4. Joseph trusted Mary.
Joseph had a hard time believing Maryfs story about how she became pregnant, but deep in his heart Joseph wanted to believe her. Mary had never lied to him before; she had never done anything to hurt him.
Josephfs trust for Mary is what caused him to wrestle with what to do. If Joseph didnft trust Mary then the decision to divorce Mary would have been easy. Without trust it would have been easy to just let Mary be executed for her crime of passion. (After all if God is the father like she says, then let God protect Mary from the consequences of breaking the law.)
Love always trust, it always hopes. The angel confirmed what Mary had told him. Joseph could believe his dream because he trusted Mary.
5. Joseph humbled himself before Mary.
God says love is not boastful or proud; love doesnft seek itfs own way. Joseph was willing to humble himself and ask Mary to forgive him for doubting her faithfulness to him. Love is always willing to say, gIfm sorry.h
Likewise, humility is willing to forgive. If we love our family, then we wonft keep score and say, gyoufve hurt me more than Ifve hurt you.h
6. Joseph was passionate in His love for Mary.
Sometime after Jesusf birth Joseph looked at his wife and she winked at him, and well they loved each other and expressed their love just like any other married couple. How do I know that? The Bible tells us about Jesusf siblings; younger brothers and sisters who had a hard time believing their gbig brotherh was really the Messiah, the Son of God. (See Mark 3:31; Luke 8:19; John 7:3)
Husbands and wives celebrate your love for each other. Donft give your spouse any reason to question your love for them; give him or her a passionate touch that says, gI love you, and I always will.h
Joseph gives us a good example for how we can love our family members. His life is not just glove theory;h it is love in action that you and I can copy in our family relationships.
Think with me about your most difficult family relationship. It may be in your immediate family: your husband, wife or children (kids it may be with your parents, or a brother or sister); perhaps you struggle with an extended family member: the in-laws, grandparents, aunts and uncles; or is your biggest family difficulty right here within our church family? Who is your difficult family member; do you have them in mind? Okay, now answer these four questions about that relationship (warning each question gets more difficult to answer).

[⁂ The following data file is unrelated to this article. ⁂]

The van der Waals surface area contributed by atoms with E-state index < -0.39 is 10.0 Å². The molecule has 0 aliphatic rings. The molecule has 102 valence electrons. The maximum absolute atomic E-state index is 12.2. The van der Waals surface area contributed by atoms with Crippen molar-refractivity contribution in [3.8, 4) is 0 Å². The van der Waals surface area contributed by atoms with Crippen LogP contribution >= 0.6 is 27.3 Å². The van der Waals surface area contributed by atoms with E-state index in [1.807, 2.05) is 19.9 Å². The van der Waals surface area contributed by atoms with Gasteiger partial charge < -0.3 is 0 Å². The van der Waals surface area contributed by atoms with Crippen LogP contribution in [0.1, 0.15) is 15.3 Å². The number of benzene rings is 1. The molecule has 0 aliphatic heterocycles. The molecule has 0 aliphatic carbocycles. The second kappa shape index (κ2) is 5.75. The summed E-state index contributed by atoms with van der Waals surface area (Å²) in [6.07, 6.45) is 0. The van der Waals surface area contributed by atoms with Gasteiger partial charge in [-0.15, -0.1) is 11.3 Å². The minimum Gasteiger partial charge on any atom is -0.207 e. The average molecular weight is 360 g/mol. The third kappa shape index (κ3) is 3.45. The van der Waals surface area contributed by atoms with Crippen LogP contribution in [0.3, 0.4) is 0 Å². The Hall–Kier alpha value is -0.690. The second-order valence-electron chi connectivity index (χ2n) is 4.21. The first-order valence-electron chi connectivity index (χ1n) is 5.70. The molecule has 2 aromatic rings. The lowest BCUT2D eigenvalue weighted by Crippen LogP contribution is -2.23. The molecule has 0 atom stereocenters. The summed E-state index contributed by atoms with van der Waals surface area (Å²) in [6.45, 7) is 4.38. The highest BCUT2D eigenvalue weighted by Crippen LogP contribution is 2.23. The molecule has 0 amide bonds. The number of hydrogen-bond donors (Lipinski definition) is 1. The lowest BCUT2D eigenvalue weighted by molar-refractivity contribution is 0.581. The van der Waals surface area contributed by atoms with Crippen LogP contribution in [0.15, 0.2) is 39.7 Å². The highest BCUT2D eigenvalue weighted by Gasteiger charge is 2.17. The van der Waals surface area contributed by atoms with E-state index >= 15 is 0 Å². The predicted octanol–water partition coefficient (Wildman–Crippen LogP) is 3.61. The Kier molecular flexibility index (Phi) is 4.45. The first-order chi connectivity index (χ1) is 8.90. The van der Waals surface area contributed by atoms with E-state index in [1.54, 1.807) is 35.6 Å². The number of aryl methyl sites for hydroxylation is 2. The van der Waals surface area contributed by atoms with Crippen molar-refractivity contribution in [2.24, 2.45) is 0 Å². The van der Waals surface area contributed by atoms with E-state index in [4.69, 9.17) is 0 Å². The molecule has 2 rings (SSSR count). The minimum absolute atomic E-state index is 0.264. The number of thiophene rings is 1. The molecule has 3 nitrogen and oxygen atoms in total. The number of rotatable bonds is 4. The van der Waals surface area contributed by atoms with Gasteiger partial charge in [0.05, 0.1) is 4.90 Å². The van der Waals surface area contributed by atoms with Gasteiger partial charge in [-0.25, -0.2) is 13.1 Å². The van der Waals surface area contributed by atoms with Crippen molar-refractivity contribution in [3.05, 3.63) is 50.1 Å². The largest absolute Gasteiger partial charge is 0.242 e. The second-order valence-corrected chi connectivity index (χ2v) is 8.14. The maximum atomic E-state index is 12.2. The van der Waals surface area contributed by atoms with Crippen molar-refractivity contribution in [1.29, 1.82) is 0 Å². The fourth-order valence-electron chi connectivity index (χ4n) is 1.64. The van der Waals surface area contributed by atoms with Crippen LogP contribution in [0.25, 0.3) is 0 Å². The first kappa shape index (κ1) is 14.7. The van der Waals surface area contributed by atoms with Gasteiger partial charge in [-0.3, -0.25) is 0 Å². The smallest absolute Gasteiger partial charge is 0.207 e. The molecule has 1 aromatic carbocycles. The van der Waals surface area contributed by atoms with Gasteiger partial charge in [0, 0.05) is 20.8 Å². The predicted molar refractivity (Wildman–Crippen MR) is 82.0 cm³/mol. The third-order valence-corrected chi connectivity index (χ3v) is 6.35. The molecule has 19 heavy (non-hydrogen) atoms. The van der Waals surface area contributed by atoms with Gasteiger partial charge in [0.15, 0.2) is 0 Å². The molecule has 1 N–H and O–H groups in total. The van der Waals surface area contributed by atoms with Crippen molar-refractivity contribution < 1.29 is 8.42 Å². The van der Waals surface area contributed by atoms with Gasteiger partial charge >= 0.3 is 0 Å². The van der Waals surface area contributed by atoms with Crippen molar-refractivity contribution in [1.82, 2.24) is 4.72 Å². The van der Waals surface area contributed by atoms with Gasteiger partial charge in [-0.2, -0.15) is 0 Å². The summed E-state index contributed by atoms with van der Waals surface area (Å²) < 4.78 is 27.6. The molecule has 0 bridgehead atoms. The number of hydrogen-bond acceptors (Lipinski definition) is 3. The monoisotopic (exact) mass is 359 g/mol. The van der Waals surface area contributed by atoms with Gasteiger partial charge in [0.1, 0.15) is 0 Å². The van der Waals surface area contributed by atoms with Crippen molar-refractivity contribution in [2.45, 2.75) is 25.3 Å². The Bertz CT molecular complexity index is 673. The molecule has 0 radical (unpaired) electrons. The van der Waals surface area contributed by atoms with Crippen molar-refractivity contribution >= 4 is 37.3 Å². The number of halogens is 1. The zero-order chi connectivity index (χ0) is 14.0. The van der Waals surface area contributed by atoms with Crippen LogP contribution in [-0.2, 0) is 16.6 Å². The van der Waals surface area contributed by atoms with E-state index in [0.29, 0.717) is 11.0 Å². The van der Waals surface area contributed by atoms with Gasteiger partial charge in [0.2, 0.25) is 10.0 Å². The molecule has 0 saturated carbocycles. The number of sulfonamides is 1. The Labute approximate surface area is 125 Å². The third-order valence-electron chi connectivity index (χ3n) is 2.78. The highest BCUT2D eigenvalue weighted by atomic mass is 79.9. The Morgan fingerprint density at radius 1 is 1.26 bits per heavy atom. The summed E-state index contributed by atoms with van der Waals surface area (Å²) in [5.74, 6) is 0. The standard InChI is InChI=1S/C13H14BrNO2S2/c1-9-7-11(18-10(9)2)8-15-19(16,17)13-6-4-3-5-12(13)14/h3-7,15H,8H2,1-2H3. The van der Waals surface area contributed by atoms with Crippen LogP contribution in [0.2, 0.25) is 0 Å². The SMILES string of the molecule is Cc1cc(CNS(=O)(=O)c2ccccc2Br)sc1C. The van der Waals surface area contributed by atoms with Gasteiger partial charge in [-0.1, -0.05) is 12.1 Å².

1. On a scale of 1 to 10 how would you rate this relationship; a ten is great and a one is lousy (most of you should be thinking in the one to fire range because we said to think of a difficult relationship).
2. What has this individual done (or not done) to deserve this ggrade?h
3. What have you done (or not done) that has caused this relationship to be as it is?
4. WHAT COULD YOU DO TO IMPROVE THIS RELATIONSHIP? Itfs always easier to think of what the other individual should do; where does God want you to start? What does He want you to do?
+ Micah 6:8 . . . the Lord has already told you what is good, and this is what he requires: to do what is right, to love mercy, and to walk humbly with your God. (NLT)
God wants you to gdo what is right.h God will show you things you can do to improve your family relationship; what God shows you is gthe right thing,h so do it.
God wants you to glove mercy.h God may require you to give this individual forgiveness. Before this relationship will improve you will need to let go of the bitterness of the past and set yourself free to move into a better tomorrow.
God wants you to gwalk humbly with your God.h Guess what, God may want you to humble yourself and ask this individual to forgive you. You may be thinking, gbut they should ask me to forgive them.h What they do or donft do is not in your control. If God tells you to go and ask them for forgiveness (even to forgive you for being bitter and resentful toward them) humble yourself and God to them the assurance God walks with you.